Building a deep foundation for Cyral
Today I am pleased to announce that one of my earliest advisers Michael Callahan has joined the board of Cyral as an independent board member.
A lot has been written on how to set up the right board and the role of independents. Among the people I read regularly, Mark Suster has a great compendium of articles here, and Dave Kellogg has written some great articles on CEO / founder / board dynamic. This one is a particular favorite!
After nearly 8 years as a first-time founder/CEO, when I decided to do it again, I took all of this advice and distilled it into what it specifically meant for Cyral. It came down to two traits that I wanted all Cyral board members to have:
Be aligned with the values and priorities for the company
One of the most important determinants of success at a startup is hiring the right exec team, for them to then hire the right team for themselves, and so on. Every seasoned startup exec wants to meet the board before joining, and wants to, on an ongoing basis, seek their validation. If the board values bravado and heroism, the exec team morphs into a group of gladiators. If the board values analytics and precisions, you end up with a team of watchmakers. If the board loves to debate sales commissions, that’s where the CFO spends all his time inside the company with a razor. If the board wants to dive deep into health of customers, that’s where the CRO spends a lot of his energy institutionalizing processes and getting good metrics.
While ultimately the values of the company must come from the founders, having alignment with board on values, especially in the very early days, can be huge source of leverage or friction. I wanted to make sure that at each stage we’re aligned on what is important to the business and personally to the board members.
Ability to give good advice at critical junctures of the company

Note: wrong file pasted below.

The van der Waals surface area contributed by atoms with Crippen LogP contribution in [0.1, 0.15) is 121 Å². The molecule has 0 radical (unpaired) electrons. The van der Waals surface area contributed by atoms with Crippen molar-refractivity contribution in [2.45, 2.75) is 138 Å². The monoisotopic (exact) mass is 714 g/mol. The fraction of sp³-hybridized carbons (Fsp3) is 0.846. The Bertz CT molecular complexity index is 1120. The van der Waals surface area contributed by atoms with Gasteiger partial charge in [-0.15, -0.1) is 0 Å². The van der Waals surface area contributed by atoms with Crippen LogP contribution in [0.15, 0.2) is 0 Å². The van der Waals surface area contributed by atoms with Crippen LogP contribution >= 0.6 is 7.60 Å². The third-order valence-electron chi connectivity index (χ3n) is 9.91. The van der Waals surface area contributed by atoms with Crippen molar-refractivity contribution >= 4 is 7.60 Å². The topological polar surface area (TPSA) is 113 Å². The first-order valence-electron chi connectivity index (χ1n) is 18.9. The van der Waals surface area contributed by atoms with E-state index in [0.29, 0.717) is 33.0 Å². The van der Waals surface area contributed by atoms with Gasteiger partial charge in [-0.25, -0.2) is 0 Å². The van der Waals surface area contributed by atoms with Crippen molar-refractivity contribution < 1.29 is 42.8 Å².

To execute well in a startup, you have to stay close to as many facts as possible. What are buyers looking for? Where are they looking? How do users impact their decision making? What do they think about our features? How do they compare it with alternatives? What kind of new skills do I need to bring to the team to resolve my biggest bottlenecks? What compromises do I have to make on the candidate to realistically hire someone in time? What is really going on in the team’s mind?
In many respects, all this can be overwhelming for anyone to stay abreast with. But more importantly, sometimes there are critical board decisions that must be made in a space of 2 hours and there is no time to get into all these details. The management team doesn’t always have adequate time to craft a sufficiently valuable high-level overview and catch everyone up on it.
This is where having an instinctive familiarity with the not just the business but also the space, the trends, the customers, etc. helps improve the quality of such decision making.
Michael is an exemplar of these values, traits, and abilities. I am thrilled to welcome him to our board. I won’t waste time regurgitating his resume, but needless to say all his experience, especially at Awake and Datadog, have made him exceptionally well suited to understanding the data security as code product we are pioneering.
In September 2020, it will have been 9 years since I was first introduced to Michael. What started as an offer of a few hours of advice a week to help us sharpen the series A pitch deck for my previous company, grew into him becoming a critical adviser to and investor in that company.
He was always there to help at critical junctures of the company, with strategy, introductions, recruiting, etc. and was one of my first phone calls when I started Cyral with Srini. After our first meeting with him, Srini and I knew we wanted to involve him in building Cyral. From my long personal experience of leaning on him as an adviser, I know that he brings exactly the right kind of values on which we want to build Cyral. Indeed, every time I meet him to discuss Cyral, the two things he wants to quickly get to are “how are the customers doing” and “how is the team doing”, before we discuss anything else. He is truly someone who can help us build a culture of “obligation before opportunity” and lay the foundation for building a business for the long term.
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